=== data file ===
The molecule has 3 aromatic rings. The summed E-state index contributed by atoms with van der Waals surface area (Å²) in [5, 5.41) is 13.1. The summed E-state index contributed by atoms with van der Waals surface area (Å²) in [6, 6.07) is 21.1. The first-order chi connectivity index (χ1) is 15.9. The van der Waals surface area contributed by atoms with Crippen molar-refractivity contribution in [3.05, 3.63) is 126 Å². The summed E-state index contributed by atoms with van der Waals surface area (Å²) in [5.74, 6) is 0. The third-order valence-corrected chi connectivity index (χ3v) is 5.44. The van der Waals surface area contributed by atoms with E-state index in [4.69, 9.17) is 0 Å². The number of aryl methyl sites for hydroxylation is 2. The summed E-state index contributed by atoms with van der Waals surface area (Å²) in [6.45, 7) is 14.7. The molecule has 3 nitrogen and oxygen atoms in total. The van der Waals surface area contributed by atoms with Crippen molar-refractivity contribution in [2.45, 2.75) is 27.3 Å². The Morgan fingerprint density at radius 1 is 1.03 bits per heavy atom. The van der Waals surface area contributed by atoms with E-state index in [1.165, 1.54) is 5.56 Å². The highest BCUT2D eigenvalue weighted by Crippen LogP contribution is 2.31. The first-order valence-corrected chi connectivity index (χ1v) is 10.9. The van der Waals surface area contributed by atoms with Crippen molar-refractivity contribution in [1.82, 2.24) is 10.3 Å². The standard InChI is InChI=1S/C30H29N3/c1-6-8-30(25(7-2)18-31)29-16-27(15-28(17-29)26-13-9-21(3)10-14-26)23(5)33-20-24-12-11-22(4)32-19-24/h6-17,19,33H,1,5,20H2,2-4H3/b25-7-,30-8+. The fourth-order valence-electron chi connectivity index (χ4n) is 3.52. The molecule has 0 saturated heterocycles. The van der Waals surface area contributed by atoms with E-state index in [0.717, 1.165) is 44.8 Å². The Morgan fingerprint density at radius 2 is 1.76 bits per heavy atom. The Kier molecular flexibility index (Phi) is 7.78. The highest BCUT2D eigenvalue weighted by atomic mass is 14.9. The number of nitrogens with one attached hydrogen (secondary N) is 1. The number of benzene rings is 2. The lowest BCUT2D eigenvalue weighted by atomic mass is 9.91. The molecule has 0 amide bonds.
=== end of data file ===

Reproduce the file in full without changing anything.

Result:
The molecule has 3 aromatic rings. The summed E-state index contributed by atoms with van der Waals surface area (Å²) in [5, 5.41) is 13.1. The summed E-state index contributed by atoms with van der Waals surface area (Å²) in [6, 6.07) is 21.1. The first-order chi connectivity index (χ1) is 15.9. The van der Waals surface area contributed by atoms with Crippen molar-refractivity contribution in [3.05, 3.63) is 126 Å². The summed E-state index contributed by atoms with van der Waals surface area (Å²) in [5.74, 6) is 0. The third-order valence-corrected chi connectivity index (χ3v) is 5.44. The van der Waals surface area contributed by atoms with E-state index in [4.69, 9.17) is 0 Å². The number of aryl methyl sites for hydroxylation is 2. The summed E-state index contributed by atoms with van der Waals surface area (Å²) in [6.45, 7) is 14.7. The molecule has 3 nitrogen and oxygen atoms in total. The van der Waals surface area contributed by atoms with Crippen molar-refractivity contribution in [2.45, 2.75) is 27.3 Å². The Morgan fingerprint density at radius 1 is 1.03 bits per heavy atom. The van der Waals surface area contributed by atoms with E-state index in [1.165, 1.54) is 5.56 Å². The highest BCUT2D eigenvalue weighted by Crippen LogP contribution is 2.31. The first-order valence-corrected chi connectivity index (χ1v) is 10.9. The van der Waals surface area contributed by atoms with Crippen molar-refractivity contribution in [1.82, 2.24) is 10.3 Å². The standard InChI is InChI=1S/C30H29N3/c1-6-8-30(25(7-2)18-31)29-16-27(15-28(17-29)26-13-9-21(3)10-14-26)23(5)33-20-24-12-11-22(4)32-19-24/h6-17,19,33H,1,5,20H2,2-4H3/b25-7-,30-8+. The fourth-order valence-electron chi connectivity index (χ4n) is 3.52. The molecule has 0 saturated heterocycles. The van der Waals surface area contributed by atoms with E-state index in [0.717, 1.165) is 44.8 Å². The Morgan fingerprint density at radius 2 is 1.76 bits per heavy atom. The Kier molecular flexibility index (Phi) is 7.78. The highest BCUT2D eigenvalue weighted by atomic mass is 14.9. The number of nitrogens with one attached hydrogen (secondary N) is 1. The number of benzene rings is 2. The lowest BCUT2D eigenvalue weighted by atomic mass is 9.91. The molecule has 0 amide bonds.